She looked up at him, amazed. Grateful. A small spark of hope sprang into life in her eyes.
“The car is here. Let’s get to the hotel.”
She stood on the balcony of the hotel room and breathed in the clean, salty air of the Pacific Ocean, wafting towards her on a friendly island zephyr. She was on the second floor, and her room looked out over beautiful Turtle Bay. Below her she watched hotel staff wandering around the lawn, setting up tables, chairs, and lights. They strung lanterns through the palm trees dotting the lawn, and around the small open-air hut that stood at the end of the beach. The soft light of the gathering dusk gave the resort a muted look of perfection. In the warm air she imagined how nice it would be to dress up in an island muumuu with plumeria around her neck, breathing in the flowers’ heady fragrance as she strolled barefoot beneath the trees and among the lanterns, down onto the beach. She drank in the view of the rippling sea washing over the dark, volcanic rocks at the edges of the beach. The sun looked like a ball of gold melting into the ocean. The sparkle of colors, the last dash of flair and drama—you never forgot a sunset in Hawaii.
A knock at her door made her turn and leave the balcony. She opened it. Her boss was standing there.
He said he bad both good news bad news. The senator had managed to overturn her deportation that night. Her boss paused.
She said that was wonderful news.
He grimaced. He said the deferment came with a catch, he was afraid. The officials had only agreed to overturn the immediate deportation if her case was taken to court, to be heard in front of a judge. The senator had agreed, and Bill said he had signed as guarantor. He showed her the official papers. He continued that she was scheduled for a hearing in Honolulu within a month, but that he was sure a lawyer could easily get the case transferred to Chicago.
She sighed that it was at least something. Something that gave them some time.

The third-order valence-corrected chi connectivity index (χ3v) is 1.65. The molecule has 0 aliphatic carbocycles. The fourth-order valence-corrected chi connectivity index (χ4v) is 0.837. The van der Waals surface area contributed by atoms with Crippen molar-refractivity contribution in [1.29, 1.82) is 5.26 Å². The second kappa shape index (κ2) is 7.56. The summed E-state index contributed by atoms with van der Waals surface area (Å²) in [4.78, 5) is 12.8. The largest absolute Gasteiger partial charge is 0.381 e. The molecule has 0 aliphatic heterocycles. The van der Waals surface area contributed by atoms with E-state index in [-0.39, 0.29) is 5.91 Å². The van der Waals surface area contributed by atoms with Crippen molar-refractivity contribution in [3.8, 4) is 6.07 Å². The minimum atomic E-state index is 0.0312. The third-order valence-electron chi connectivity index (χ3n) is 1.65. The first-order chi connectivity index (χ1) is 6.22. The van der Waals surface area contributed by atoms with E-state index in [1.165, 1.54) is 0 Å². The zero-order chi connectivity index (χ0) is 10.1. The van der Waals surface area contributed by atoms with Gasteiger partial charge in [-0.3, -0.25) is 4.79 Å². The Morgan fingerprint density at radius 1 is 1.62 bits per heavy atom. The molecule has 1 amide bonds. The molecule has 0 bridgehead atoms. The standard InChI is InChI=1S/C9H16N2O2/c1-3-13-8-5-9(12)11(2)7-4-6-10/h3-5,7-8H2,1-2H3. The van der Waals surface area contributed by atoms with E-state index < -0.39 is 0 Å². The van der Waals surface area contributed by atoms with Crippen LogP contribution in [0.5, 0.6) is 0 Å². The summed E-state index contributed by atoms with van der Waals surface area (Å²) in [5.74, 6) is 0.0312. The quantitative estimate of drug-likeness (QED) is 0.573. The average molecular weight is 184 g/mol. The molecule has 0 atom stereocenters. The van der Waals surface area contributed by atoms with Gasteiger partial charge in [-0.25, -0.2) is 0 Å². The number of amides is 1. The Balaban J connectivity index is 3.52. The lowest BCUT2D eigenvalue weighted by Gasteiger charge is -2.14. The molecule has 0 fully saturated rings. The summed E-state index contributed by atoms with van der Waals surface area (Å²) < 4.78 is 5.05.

He nodded and agreed. Yes, but not much. She wasn’t to worry, though. He would get the best immigration lawyer he could find as soon as they were back in Chicago. He would head back early the next day, and she would follow on the flight scheduled before all this had happened. It meant she’d have to stay in Hawaii an extra night. Was that okay with her?
She answered that yes, she was okay with that. She leaned over and took his hands into her own. “Thank you. Thank you for doing this for me. I’m so glad. So relieved. So glad.”
He looked up at her and his eyes softened. He said that he was doing it for himself, too. He said he didn’t want to lose her.
After he had gone, and she had locked the door and got ready for bed, she pulled back the bed covers and climbed in, flicking out the little bedside lamp. She had left the doors to the balcony open so that she could be lulled to sleep by the sound of the waves.
Where Is God?
It just kept getting worse and worse, she said, nearly in tears.
Bill was sitting with her in a small coffee shop in downtown Chicago. He was leaning over and holding both her hands. They had spent the morning with the immigration lawyer. Forty floors up in a Chicago high-rise they had sat in the chrome and marble office of a lawyer who had frizzy grey hair, silver-rimmed eye glasses, and ungainly limbs. She was twisting the handle of her bag around in her fingers as the lawyer explained to them that there was not much they could do.
The lawyer said that the woman officer in Hawaii had it in for them. She hadn’t left much room to wriggle.
Bill asked about a religious visa; could they get it changed to that?
The lawyer replied that unless she was an ordained minister—he paused and looked over at her, and she shook her head. Or a nun? The lawyer raised his eyebrows as he said that, and she actually laughed out loud. He squirmed a little in his seat and leaned forward, suddenly tucking his long legs under his chair. He said that he knew the judge who would be at her hearing, and that the only thing to suggest was that the lawyer meet with the judge prior to the hearing and ask the judge to grant her mercy. It was unconventional, the lawyer said he knew, but the judge owed him a favor. It was up to her, though. If the judge turned the lawyer down, there was nothing more to be done.